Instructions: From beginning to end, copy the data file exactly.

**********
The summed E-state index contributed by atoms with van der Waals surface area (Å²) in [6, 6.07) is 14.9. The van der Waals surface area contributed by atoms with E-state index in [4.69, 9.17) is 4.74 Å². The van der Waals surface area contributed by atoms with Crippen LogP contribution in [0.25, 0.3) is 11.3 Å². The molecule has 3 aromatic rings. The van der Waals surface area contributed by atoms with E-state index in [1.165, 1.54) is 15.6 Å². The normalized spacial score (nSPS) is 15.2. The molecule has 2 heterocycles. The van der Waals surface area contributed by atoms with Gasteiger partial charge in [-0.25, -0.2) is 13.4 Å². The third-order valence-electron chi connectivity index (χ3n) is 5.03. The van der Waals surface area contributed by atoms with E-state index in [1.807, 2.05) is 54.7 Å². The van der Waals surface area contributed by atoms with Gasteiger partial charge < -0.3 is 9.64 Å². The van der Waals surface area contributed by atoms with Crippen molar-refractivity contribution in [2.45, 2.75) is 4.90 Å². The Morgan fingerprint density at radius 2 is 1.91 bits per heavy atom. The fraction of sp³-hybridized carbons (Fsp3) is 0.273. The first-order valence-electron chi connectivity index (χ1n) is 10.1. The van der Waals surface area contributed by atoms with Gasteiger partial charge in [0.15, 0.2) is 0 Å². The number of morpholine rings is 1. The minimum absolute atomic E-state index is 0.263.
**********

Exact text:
The summed E-state index contributed by atoms with van der Waals surface area (Å²) in [6, 6.07) is 14.9. The van der Waals surface area contributed by atoms with E-state index in [4.69, 9.17) is 4.74 Å². The van der Waals surface area contributed by atoms with Crippen LogP contribution in [0.25, 0.3) is 11.3 Å². The molecule has 3 aromatic rings. The van der Waals surface area contributed by atoms with E-state index in [1.165, 1.54) is 15.6 Å². The normalized spacial score (nSPS) is 15.2. The molecule has 2 heterocycles. The van der Waals surface area contributed by atoms with Gasteiger partial charge in [-0.25, -0.2) is 13.4 Å². The third-order valence-electron chi connectivity index (χ3n) is 5.03. The van der Waals surface area contributed by atoms with E-state index in [1.807, 2.05) is 54.7 Å². The van der Waals surface area contributed by atoms with Gasteiger partial charge < -0.3 is 9.64 Å². The van der Waals surface area contributed by atoms with Crippen molar-refractivity contribution in [2.45, 2.75) is 4.90 Å². The Morgan fingerprint density at radius 2 is 1.91 bits per heavy atom. The fraction of sp³-hybridized carbons (Fsp3) is 0.273. The first-order valence-electron chi connectivity index (χ1n) is 10.1. The van der Waals surface area contributed by atoms with Gasteiger partial charge in [0.15, 0.2) is 0 Å². The number of morpholine rings is 1. The minimum absolute atomic E-state index is 0.263.